- Facebook on Friday suspended Crimson Hexagon
- Facebook is under investigation over its work with Cambridge Analytica
- The revelations were first reported by the Wall Street Journal
Facebook said Friday it suspended a longtime partner that had used data from Facebook and other social networks to assist governments – including Russia, Turkey, and the US – in monitoring public sentiment, a more cautious approach in the wake of a data privacy scandal.
Facebook said it had found no evidence of wrongdoing by the Boston-based company, Crimson Hexagon, but it was curtailing the company’s access to its data while it investigated the matter.
The preemptive move represents a shift for Facebook in the wake of the controversy over political consultancy Cambridge Analytica, which Facebook said inappropriately collected the private profiles of more than 80 million Facebook users. The social network is under investigation from three different federal agencies over its work with Cambridge Analytica and, since the crisis erupted, has suspended more than 200 apps which had access to Facebook data.
Crimson Hexagon, which primarily used public, aggregated data from people who made their profiles available for anyone to see, is the largest of this new wave of suspensions.
Crimson Hexagon Chief Technology Officer Chris Bingham said in a statement Friday, “Crimson Hexagon is fully cooperating with Facebook who has publicly stated its investigation to date has found no wrongdoing.”
The revelations were first reported by the Wall Street Journal. The Journal cited documents which said that Crimson Hexagon worked with a Russian non-profit, the Civil Society Development Foundation, that had Kremlin ties and used the data to study the Russian people’s opinion of the regime of President Vladimir Putin. The company also used Twitter’s data feed, called a “Firehose,” to assist in a decision to shut down Twitter during pro-democracy protests in 2014.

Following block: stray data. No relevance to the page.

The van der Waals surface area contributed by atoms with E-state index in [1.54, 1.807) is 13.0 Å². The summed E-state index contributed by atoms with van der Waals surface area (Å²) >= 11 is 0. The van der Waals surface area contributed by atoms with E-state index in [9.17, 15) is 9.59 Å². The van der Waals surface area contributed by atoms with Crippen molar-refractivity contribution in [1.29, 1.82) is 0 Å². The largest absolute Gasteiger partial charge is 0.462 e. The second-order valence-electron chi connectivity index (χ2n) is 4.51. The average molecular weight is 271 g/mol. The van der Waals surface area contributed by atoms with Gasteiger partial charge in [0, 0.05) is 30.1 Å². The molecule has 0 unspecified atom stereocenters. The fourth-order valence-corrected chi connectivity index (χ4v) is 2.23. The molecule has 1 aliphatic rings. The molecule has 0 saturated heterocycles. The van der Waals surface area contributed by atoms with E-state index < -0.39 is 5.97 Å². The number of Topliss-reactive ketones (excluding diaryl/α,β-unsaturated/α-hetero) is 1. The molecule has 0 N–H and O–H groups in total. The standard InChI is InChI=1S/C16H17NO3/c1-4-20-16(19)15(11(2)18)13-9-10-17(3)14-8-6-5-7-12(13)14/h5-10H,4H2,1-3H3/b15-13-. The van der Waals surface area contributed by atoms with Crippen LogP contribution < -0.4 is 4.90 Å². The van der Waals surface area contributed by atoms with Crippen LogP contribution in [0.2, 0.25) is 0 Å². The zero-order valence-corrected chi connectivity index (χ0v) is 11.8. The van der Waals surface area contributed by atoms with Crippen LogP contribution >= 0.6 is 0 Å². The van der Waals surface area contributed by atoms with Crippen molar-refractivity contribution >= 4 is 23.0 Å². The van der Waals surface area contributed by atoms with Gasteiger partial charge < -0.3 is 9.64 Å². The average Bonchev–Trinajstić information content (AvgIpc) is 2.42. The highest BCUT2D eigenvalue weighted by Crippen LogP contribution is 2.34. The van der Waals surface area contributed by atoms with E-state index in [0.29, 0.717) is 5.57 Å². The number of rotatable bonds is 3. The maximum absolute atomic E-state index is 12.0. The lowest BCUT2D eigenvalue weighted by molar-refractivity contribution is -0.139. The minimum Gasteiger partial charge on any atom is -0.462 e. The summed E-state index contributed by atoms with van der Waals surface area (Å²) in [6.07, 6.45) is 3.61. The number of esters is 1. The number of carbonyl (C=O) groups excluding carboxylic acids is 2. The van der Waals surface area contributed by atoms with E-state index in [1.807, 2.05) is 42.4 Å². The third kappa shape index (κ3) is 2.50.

Facebook has stirred controversy before over whether its data was used to monitor people for undemocratic purposes. In 2016, The Washington Post reported that Facebook, Instagram, and Twitter, had shared public data with a startup that helped law enforcement agencies track minority protesters in Baltimore, Maryland, and Ferguson, Missouri. Shortly after, Facebook changed its policies to prohibit its partners from using any data for “surveillance.”
“We don’t allow developers to build surveillance tools using information from Facebook or Instagram,” Facebook said in a statement Friday. “We take these allegations seriously, and have suspended these apps while we investigate.”
Twitter did not respond to a request for comment.
Twitter and Facebook both sell public data for what’s known as ‘sentiment analysis” or “social listening.” The tech companies aggregate people’s posts, comments, likes, locations, general demographic and other information into anonymous data feeds that many startups purchase in order to analyse and sell to clients, including corporations, brands, and governments. Privacy advocates have raised concerns that sometimes data can be linked to individuals, particularly when it being used to monitor sentiment in real-time events, such as a concert or a protest.